Affronted



a personally offensive act or word; deliberate act or display of disrespect; intentional slight; insult:
an affront to the king.
an offense to one’s dignity or self-respect.
to offend by an open manifestation of disrespect or insolence:
His speech affronted all of us.
to make ashamed or confused; embarrass.
Archaic. to front; face; look on.
Obsolete. to meet or encounter face to face; confront.
Contemporary Examples

Soldera comes across like that uncle who, once affronted, crosses you off forever.
Brunello’s King Lear: Gianfranco Soldera Reflects on the Attack on His Wine Alice Feiring December 7, 2013

Historical Examples

She did not know whether she was affronted, or hurt, or merely startled.
The Captain’s Toll-Gate Frank R. Stockton

Rose caught it, and said, “Well, am I to be affronted any more?”
White Lies Charles Reade

You should ha’ thought twice before you affronted to extremes a man who had nothing to lose.
The Mayor of Casterbridge Thomas Hardy

The woman smiled, not at all affronted by the lack of courtesy shown her.
Elizabeth Hobart at Exeter Hall Jean K. Baird

We are by nature kind and generous, vengeful only when insulted, cruel only when affronted.
The Supernatural in Modern English Fiction Dorothy Scarborough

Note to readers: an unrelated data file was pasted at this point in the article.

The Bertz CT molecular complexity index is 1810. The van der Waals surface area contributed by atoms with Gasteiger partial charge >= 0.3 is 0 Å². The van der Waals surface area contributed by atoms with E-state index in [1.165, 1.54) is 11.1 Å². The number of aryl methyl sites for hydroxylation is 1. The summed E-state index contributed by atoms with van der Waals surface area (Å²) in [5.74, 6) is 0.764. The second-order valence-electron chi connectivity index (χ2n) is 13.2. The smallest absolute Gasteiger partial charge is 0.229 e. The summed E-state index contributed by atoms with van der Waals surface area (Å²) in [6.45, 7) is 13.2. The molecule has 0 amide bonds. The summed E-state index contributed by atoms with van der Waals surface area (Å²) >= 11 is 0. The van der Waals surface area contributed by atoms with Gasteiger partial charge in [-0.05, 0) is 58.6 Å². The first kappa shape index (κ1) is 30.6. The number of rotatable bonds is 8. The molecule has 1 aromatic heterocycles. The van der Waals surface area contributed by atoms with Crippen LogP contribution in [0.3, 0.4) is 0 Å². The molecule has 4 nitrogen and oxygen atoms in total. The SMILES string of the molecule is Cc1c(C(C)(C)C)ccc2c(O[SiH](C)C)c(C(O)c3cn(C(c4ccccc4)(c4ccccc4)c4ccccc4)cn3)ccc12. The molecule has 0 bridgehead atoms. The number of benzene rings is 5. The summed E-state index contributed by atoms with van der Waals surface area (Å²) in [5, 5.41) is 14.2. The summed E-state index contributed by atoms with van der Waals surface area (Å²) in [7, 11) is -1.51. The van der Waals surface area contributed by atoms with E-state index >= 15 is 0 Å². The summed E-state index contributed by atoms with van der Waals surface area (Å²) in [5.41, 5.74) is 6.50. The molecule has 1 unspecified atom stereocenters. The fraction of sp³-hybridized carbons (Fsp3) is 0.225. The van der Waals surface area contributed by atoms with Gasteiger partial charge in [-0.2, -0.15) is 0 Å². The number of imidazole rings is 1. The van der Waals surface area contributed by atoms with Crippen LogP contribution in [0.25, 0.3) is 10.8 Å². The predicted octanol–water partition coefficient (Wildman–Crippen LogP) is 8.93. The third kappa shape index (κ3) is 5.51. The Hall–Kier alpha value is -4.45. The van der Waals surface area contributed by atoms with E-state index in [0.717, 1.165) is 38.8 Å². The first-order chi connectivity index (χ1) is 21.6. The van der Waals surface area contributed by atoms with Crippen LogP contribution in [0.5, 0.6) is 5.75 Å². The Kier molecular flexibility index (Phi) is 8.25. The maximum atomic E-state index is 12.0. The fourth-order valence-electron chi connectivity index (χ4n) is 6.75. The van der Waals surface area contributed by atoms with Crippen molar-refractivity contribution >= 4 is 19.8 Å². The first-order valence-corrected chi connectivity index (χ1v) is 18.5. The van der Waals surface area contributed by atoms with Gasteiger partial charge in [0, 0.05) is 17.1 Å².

This affronted Mr. Betterton, who threw down the money, and they entered.
The Mirror of Taste, and Dramatic Censor Various

Then they are amazed and affronted; and wonder “since when?”
The Letters Of Mark Twain, Volume 4, 1886-1900 Mark Twain (Samuel Clemens)

The driver was affronted, but the farmer pacified him by an appeal to his fear.
The Manxman Hall Caine

Tut, tut, to think now that so great a friend should be affronted at such a trifle.
The Life of a Celebrated Buccaneer Richard Clynton

noun
a deliberate insult
verb (transitive)
to insult, esp openly
to offend the pride or dignity of
(obsolete) to confront defiantly
v.

early 14c., from Old French afronter “to face, confront, to slap in the face” (13c.), from Late Latin affrontare “to strike against,” from Latin ad frontem “to the face,” from frons (genitive frontis) “forehead” (see front (n.)). Related: Affronted; affronting.
n.

1590s, from affront (v.).

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  • Affronting

    a personally offensive act or word; deliberate act or display of disrespect; intentional slight; insult: an affront to the king. an offense to one’s dignity or self-respect. to offend by an open manifestation of disrespect or insolence: His speech affronted all of us. to make ashamed or confused; embarrass. Archaic. to front; face; look on. […]

  • Affrontive

    insulting; offensive. Historical Examples As to the Scotch, their barbarisms that are to be found even in print, are affrontive to the descendants of Englishmen. A Journal of a Young Man of Massachusetts, 2nd ed. Benjamin Waterhouse



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